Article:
Wellington's despatch after the battle stated: "the cavalry under Lieutenant-General Sir Stapleton Cotton made a most gallant and successful charge against a body of the enemy's infantry, which they overthrew and cut to pieces. In this charge Major-General Le Marchant was killed at the head of his brigade, and I have to lament the loss of a most able officer".
Le Marchant was responsible for a considerable improvement in the practical abilities of the British army on campaign. His sword exercise undoubtedly augmented the combat capabilities of the British cavalry. The military college produced many able staff officers, collectively known as "Wycombites," who went on to serve in important staff positions in the Peninsular War and the Waterloo Campaign. He also introduced the idea that officers should be formally trained in their duties rather than having to pick up the rudiments of their profession on active service.
Le Marchant was liked and admired by many in his profession, soldier and officer alike. The Duke of York, the commander-in-chief of the British Army, is said to have wept when he was told of Le Marchant's death.
He wrote several treatises on cavalry tactics and other military subjects, most published semi-anonymously (the ones adopted as army regulations were not officially ascribed to a single author). These included Rules and Regulations of the Sword Exercise and The Duties of Officers on the Outpost. His treatise An Outline of the General Staff of the Army was presented to the Duke of York in 1802. Its recommendations were not taken up in their entirety, but several of his suggestions were, such as the setting up of a "Staff Corps"; such a corps played an invaluable role in the functioning of the British Army during the Peninsular War.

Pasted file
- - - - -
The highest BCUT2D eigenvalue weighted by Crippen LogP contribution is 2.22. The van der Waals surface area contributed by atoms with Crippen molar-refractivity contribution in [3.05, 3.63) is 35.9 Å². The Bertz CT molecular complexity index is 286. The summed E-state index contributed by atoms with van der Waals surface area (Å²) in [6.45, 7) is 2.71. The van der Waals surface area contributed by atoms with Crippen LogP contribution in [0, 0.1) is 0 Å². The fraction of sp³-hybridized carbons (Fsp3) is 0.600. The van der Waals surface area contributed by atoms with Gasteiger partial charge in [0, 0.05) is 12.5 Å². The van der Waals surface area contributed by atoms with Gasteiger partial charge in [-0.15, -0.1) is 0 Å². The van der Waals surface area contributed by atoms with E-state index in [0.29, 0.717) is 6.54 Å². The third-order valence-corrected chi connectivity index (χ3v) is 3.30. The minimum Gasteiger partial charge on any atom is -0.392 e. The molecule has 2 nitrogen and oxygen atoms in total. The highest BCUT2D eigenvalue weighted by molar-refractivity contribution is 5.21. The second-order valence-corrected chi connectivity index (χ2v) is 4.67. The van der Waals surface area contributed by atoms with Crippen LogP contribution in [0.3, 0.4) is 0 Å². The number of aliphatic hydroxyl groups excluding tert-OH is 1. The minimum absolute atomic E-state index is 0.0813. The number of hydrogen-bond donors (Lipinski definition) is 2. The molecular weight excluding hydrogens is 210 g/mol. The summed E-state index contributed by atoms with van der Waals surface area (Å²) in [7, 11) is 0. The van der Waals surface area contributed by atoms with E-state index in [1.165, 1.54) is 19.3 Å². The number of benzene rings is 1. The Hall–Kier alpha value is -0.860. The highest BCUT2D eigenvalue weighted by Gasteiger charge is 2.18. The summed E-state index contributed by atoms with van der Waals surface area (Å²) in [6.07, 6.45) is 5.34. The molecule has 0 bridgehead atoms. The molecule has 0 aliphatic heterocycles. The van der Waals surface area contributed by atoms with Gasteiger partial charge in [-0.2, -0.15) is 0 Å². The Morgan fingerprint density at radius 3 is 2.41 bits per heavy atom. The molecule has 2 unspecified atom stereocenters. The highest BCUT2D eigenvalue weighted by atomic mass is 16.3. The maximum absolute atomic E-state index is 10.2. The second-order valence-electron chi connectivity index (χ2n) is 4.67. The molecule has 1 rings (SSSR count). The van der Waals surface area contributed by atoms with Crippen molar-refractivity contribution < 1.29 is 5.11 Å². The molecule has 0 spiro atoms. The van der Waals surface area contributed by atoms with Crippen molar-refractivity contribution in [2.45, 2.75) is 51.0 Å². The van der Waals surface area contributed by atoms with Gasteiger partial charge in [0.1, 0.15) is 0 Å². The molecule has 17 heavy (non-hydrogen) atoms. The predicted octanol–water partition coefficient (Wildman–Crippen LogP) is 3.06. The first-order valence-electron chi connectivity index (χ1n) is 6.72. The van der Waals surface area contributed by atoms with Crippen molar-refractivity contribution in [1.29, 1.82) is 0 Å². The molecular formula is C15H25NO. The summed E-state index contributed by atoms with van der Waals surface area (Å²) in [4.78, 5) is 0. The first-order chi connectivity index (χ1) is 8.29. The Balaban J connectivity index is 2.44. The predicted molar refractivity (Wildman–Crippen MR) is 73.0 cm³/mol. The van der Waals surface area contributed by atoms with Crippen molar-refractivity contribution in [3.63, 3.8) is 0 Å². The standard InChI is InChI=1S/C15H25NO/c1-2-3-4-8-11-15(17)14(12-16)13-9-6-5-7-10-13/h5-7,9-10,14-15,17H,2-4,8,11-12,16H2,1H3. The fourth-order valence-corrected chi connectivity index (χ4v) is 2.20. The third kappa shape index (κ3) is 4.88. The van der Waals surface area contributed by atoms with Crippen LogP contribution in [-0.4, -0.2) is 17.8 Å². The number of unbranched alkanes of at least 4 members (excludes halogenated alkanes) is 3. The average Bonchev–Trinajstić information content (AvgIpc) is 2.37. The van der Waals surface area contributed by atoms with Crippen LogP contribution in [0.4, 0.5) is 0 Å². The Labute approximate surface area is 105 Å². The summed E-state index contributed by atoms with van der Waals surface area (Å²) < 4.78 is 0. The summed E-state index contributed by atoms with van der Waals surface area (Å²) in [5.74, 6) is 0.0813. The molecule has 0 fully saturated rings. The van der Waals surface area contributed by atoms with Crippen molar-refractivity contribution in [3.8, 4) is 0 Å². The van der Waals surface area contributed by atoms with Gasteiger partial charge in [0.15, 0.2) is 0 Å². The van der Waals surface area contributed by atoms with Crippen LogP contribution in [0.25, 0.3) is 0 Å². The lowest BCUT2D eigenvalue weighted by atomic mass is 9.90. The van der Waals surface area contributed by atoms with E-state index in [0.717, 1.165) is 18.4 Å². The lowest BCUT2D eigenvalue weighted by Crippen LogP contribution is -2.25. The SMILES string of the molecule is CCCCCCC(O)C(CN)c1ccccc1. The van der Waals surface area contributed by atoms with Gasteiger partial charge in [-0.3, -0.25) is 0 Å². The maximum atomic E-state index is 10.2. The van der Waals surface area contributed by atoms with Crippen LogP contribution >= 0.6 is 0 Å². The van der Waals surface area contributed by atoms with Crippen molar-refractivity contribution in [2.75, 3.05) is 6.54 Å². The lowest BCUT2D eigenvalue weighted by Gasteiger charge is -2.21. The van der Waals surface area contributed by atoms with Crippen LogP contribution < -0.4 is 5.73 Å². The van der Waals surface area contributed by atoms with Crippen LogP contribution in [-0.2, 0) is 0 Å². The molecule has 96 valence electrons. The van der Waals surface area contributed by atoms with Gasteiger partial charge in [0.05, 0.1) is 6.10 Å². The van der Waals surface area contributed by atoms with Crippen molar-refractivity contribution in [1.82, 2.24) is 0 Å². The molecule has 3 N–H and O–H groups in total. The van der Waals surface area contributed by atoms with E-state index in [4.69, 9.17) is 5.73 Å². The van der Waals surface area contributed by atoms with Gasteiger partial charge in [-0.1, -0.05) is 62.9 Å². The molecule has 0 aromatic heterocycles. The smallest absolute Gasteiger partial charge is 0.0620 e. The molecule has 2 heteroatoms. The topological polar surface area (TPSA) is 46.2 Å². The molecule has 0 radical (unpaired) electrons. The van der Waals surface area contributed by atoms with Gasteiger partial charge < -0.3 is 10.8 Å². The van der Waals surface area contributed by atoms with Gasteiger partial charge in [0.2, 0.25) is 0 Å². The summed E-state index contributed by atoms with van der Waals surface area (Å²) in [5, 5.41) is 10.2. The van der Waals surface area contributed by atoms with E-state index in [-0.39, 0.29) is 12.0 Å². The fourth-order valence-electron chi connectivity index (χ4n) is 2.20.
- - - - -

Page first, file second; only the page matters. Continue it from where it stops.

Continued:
John Le Marchant was buried on the field of battle, however, a monument to him was erected in St Paul's Cathedral, London.
Fort Le Marchant on the north coast of Guernsey is named for him.
He married, on 29 October 1789, Mary daughter of John Carey of Guernsey. All accounts suggest that Le Marchant was a devoted husband and father. Mary Le Marchant pre-deceased her husband, dying in childbirth in 1811. Le Marchant had four sons and six daughters. Two of his sons, Sir Denis Le Marchant, 1st Baronet, and John Le Marchant, gained public distinction. His eldest son, Carey, who was prominent at the storming of San Sebastián, died of a wound at Saint-Jean-de-Luz during the latter part of the Peninsular War. The children were left orphans at the death of their father and a yearly public pension of £1200 was awarded to them. The younger children were placed in the care of an aunt.